PremierDNA Utilizes Genetic Testing For Opioid Crisis


Entrepreneur discusses how his business is combating the opioid crisis.


Prescription opioids have become an increasing problem in the United States during the past few years. The Centers for Disease Control reported that, in 2015, there were 62 deaths per day related to opioid overdoses.

A Long Island entrepreneur, Jon Steinberg, Esq., has created a business that educates doctors in how to genetically and metabolically measure a person’s ability to process opioids.

Steinberg—the founder of PremierDNA, which is based in Lake Success—said that the most effective way to combat the opioid crisis is to prevent addiction. Steinberg’s company, which he started four years ago after selling his pharmacy business, tests patients and educates others in how to test them genetically to see how susceptible they are to addiction and metabolically to see how their bodies will absorb certain drugs.

“I believe this will become the standard of care,” he said.


As an example of metabolizing drugs, Steinberg pointed to a heart medication known as Plavix, which he said that 20 to 30 percent of the population cannot metabolize. Steinberg added that Plavix is currently prescribed in a “trial and error” approach, during which heart health is monitored. He noted that with genetic and metabolic testing, this trial-and-error method could potentially be eliminated.

After Steinberg sold his pharmacy business, he began studying Obamacare and healthcare reform, and realized that this type of care was where medicine was headed.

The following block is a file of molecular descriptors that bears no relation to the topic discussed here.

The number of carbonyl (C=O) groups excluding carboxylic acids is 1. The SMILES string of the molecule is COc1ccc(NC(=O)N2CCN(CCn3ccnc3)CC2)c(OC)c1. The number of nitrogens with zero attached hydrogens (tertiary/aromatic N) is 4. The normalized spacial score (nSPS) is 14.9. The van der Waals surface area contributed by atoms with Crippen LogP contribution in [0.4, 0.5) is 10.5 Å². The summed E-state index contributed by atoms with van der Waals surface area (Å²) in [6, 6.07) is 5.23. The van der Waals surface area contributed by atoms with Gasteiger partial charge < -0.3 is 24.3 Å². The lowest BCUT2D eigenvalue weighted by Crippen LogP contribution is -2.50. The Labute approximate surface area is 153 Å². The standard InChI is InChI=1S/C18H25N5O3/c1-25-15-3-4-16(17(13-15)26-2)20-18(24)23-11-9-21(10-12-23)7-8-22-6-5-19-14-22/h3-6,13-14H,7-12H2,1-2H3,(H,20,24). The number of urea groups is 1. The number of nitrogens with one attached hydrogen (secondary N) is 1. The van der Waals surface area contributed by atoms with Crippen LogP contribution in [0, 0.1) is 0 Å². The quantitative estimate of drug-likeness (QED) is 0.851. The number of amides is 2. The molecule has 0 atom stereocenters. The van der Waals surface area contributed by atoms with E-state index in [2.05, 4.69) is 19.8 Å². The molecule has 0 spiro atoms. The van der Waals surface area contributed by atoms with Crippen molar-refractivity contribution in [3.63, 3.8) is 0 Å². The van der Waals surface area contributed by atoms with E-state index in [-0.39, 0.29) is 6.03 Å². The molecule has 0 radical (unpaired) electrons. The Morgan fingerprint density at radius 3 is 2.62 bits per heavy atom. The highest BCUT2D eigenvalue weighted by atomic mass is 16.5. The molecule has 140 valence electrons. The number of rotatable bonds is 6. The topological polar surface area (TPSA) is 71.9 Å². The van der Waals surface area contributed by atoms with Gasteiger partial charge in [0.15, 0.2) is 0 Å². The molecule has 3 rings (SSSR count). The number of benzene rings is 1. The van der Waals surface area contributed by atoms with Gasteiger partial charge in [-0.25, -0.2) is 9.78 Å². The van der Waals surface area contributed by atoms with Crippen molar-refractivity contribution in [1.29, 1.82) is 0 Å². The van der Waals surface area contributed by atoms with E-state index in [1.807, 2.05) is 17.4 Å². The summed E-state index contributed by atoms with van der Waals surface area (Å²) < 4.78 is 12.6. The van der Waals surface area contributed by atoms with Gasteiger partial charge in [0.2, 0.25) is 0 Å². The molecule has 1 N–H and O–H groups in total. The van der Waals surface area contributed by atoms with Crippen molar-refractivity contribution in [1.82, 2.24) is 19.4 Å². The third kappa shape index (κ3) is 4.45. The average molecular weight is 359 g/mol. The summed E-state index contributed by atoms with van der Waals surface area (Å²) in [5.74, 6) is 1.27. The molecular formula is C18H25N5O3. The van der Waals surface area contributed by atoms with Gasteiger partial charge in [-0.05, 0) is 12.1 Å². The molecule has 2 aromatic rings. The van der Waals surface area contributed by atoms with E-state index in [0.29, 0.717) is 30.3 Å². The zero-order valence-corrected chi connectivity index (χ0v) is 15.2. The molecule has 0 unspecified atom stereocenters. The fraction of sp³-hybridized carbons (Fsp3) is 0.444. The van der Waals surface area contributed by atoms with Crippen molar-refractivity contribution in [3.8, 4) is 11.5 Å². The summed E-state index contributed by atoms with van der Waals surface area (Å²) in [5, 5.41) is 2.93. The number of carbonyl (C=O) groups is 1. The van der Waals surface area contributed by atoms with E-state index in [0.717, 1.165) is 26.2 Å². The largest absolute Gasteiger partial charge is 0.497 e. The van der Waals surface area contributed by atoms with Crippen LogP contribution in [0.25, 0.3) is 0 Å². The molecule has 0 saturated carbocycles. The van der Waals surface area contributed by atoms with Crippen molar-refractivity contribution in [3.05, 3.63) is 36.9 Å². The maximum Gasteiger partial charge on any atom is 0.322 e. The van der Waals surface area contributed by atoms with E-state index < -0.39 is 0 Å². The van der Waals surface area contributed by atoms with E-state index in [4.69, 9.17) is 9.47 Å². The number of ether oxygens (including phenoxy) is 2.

“I saw first hand what opioids do to people,” Steinberg said of his pharmacy business.

Steinberg said that while he was running a pharmacy, he met doctors from across the nation and later connected with an associate in politics, who connected him with various governors who were interested in PremierDNA’s programs.

He was told that many state legislature meetings around the nation frequently have the opioid crisis on agendas, and that the federal government distributes funding, but those legislatures are frequently unaware of how to effectively utilize that money. Steinberg believes that his programs can provide an effective solution.

“We want to get the word out. The governors are extremely interested in learning about the program,” he said.

According to the Centers for Disease Control, opioids—including prescription opioids, heroin and fentanyl—killed more than 42,000 people in 2016, which was more than any other year on record. The CDC also stated that 40 percent of all opioid overdose deaths involve a prescription opioid.

Steinberg had wanted to start a pilot program in New Jersey that would have focused on how to metabolically and genetically treat pregnant addicts, but the state attorney general’s office said that due to certain state and federal regulations, he could not do so unless he was part of the state’s Medicaid system. He is currently taking steps to be part of the New Jersey Medicaid system.